Tuesday, July 24, 2018

Hey Fletch … In the area of sexual abuse, I heard the term “grooming.” What does this mean?

DRF—That term took me aback when I first heard it. I’m not an expert in this area, so let me call on someone who is. Gregory Love is a nationally-noted attorney who deals with sexual abuse and its prevention. Let me also mention the Sexual Abuse Summit that Greg and Kimberlee host.

Greg—“What is grooming?” Not only is that a good question, it is the right question. In fact, the grooming process is the key to understanding and preventing child sexual abuse.

First, let’s define the term. The “grooming process” is the process through which a preferential abuser prepares the child and the child’s gatekeepers for inappropriate sexual activity. Clearly, it is important to define another term: gatekeeper. A gatekeeper is anyone through whom an abuser must go to gain access to a child, such as a parent, youth minister, coach, teacher or babysitter.  

It is important to note that more than 90% of abused children are victimized by someone they know and trust—not a stranger. We are often fixated on ‘stranger-danger.’ The reality is that the abduction offender, where ‘stranger-danger’ is valuable, represents only a fraction of the problem. The greatest risk is posed by the preferential offender who prepares children and gatekeepers through a process known as the grooming process. The preferential offender is commonly a person known and trusted by the child and gatekeepers. In short, we cannot recognize this risk visually, we must recognize this risk behaviorally—by the grooming.  

At this juncture, a metaphor is valuable: the type of fence you build is driven by what you want to keep out. To protect a garden, the fence is different for keeping out cattle (barbed wire) versus bunnies (chicken wire). Because the church and our society is focused on abduction as the primary risk, the church confidently describes it’s ‘cattle fence’ when the primary risk is bunnies. For example, the church often quickly lists its child check-in system as a deterrent of abuse; the child check-in system, however, has no value in preventing abusive behavior as it relates to the preferential offender or peer-to-peer abuse. Only when the church is acquainted with the grooming behaviors of the preferential offender can the church build the right fence, recognize risky behavior, and intervene before someone has victimized a child.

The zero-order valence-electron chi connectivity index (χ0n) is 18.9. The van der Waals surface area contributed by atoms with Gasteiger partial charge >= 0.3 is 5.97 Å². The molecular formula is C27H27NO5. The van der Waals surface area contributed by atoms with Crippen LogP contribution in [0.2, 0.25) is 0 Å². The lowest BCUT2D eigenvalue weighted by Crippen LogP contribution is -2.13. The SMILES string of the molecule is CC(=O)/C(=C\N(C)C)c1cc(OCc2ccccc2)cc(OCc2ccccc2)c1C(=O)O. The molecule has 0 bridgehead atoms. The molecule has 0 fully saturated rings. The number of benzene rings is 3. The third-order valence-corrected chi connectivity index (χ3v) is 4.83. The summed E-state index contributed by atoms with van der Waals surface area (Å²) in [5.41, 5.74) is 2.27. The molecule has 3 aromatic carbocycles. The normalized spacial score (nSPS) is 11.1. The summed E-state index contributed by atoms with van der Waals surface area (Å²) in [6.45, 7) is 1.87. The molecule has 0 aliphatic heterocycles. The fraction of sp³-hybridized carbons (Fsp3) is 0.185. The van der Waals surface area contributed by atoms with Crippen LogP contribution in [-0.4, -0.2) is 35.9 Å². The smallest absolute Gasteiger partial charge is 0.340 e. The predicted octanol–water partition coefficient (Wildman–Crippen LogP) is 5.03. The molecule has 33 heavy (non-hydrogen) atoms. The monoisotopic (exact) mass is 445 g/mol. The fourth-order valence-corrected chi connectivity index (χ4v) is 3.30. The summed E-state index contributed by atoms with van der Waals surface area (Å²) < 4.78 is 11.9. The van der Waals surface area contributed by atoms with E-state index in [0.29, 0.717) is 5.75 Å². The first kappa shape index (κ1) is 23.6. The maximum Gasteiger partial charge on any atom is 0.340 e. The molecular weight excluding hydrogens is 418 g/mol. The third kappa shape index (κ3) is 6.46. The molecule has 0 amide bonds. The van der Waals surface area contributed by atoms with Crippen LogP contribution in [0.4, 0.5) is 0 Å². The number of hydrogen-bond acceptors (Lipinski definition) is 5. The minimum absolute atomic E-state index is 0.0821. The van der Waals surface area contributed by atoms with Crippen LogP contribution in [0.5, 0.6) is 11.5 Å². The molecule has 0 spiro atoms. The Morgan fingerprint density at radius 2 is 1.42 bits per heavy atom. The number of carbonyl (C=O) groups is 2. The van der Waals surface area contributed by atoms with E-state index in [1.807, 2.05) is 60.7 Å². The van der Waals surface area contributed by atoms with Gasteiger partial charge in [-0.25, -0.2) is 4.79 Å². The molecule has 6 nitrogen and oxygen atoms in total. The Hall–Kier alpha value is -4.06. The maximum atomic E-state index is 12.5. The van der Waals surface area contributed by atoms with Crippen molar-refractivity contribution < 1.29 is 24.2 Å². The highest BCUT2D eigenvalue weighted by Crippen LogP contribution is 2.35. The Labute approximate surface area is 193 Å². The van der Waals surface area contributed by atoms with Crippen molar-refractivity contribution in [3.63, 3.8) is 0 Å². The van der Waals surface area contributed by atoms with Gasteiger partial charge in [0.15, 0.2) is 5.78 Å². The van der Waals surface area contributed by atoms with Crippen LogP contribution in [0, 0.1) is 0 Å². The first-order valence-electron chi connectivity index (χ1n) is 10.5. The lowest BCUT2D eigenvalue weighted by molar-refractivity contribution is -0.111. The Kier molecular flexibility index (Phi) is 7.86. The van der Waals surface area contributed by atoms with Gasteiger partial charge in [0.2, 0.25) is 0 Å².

Sexual Abuse Awareness Training is a training that provides the following content: facts vs. misconceptions, abuser characteristics, the grooming process, common grooming behaviors, peer sexual abuse, impact of abuse and obligation to report. When leadership has this information, leadership can be about building an effective safety system—the right fence. When everyone who wears a name tag on behalf of the organization (staff and volunteers) has this information, they can effectively operate within the created safety system. Now everyone has eyes to see and ears to hear grooming and the mouth to speak when a report is appropriate.

Given the above, an effective safety system should include the following elements:

  • Sexual Abuse Awareness Training
  • Skillful Screening Process with good forms and training in their use
  • Appropriate Criminal Background Checks
  • Tailored Policies & Procedures that are rooted in the grooming process
  • Systems for Monitoring and Oversight

To learn more about an effective safety system or how to develop one, visit MinistrySafe.com